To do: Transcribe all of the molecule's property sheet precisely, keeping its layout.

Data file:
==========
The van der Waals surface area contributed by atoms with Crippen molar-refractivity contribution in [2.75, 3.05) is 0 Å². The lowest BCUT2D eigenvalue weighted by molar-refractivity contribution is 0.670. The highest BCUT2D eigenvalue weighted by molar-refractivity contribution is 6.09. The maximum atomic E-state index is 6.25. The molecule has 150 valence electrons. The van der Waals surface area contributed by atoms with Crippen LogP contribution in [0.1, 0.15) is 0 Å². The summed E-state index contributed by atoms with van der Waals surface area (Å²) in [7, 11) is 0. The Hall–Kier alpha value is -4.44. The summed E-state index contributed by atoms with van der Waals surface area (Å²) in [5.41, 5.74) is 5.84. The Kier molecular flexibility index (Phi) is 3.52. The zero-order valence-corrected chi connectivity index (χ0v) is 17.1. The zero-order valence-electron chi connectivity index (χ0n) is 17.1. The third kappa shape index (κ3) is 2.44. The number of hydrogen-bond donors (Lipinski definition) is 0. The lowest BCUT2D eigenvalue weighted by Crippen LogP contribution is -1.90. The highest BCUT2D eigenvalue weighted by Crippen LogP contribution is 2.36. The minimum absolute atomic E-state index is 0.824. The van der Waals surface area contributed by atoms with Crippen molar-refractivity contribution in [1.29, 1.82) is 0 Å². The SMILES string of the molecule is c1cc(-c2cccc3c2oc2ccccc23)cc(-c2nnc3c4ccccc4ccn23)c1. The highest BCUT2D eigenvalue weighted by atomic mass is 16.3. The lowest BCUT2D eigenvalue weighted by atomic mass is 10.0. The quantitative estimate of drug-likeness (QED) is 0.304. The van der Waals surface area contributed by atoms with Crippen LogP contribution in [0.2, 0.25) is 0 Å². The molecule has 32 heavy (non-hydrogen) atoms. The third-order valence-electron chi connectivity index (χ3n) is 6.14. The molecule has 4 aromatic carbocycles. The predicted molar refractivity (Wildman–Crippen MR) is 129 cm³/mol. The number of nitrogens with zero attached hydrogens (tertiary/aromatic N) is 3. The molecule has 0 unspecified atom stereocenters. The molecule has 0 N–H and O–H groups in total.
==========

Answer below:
The van der Waals surface area contributed by atoms with Crippen molar-refractivity contribution in [2.75, 3.05) is 0 Å². The lowest BCUT2D eigenvalue weighted by molar-refractivity contribution is 0.670. The highest BCUT2D eigenvalue weighted by molar-refractivity contribution is 6.09. The maximum atomic E-state index is 6.25. The molecule has 150 valence electrons. The van der Waals surface area contributed by atoms with Crippen LogP contribution in [0.1, 0.15) is 0 Å². The summed E-state index contributed by atoms with van der Waals surface area (Å²) in [7, 11) is 0. The Hall–Kier alpha value is -4.44. The summed E-state index contributed by atoms with van der Waals surface area (Å²) in [5.41, 5.74) is 5.84. The Kier molecular flexibility index (Phi) is 3.52. The zero-order valence-corrected chi connectivity index (χ0v) is 17.1. The zero-order valence-electron chi connectivity index (χ0n) is 17.1. The third kappa shape index (κ3) is 2.44. The number of hydrogen-bond donors (Lipinski definition) is 0. The lowest BCUT2D eigenvalue weighted by Crippen LogP contribution is -1.90. The highest BCUT2D eigenvalue weighted by Crippen LogP contribution is 2.36. The minimum absolute atomic E-state index is 0.824. The van der Waals surface area contributed by atoms with Crippen molar-refractivity contribution in [1.29, 1.82) is 0 Å². The SMILES string of the molecule is c1cc(-c2cccc3c2oc2ccccc23)cc(-c2nnc3c4ccccc4ccn23)c1. The highest BCUT2D eigenvalue weighted by atomic mass is 16.3. The lowest BCUT2D eigenvalue weighted by atomic mass is 10.0. The quantitative estimate of drug-likeness (QED) is 0.304. The van der Waals surface area contributed by atoms with Crippen LogP contribution in [0.2, 0.25) is 0 Å². The molecule has 32 heavy (non-hydrogen) atoms. The third-order valence-electron chi connectivity index (χ3n) is 6.14. The molecule has 4 aromatic carbocycles. The predicted molar refractivity (Wildman–Crippen MR) is 129 cm³/mol. The number of nitrogens with zero attached hydrogens (tertiary/aromatic N) is 3. The molecule has 0 unspecified atom stereocenters. The molecule has 0 N–H and O–H groups in total.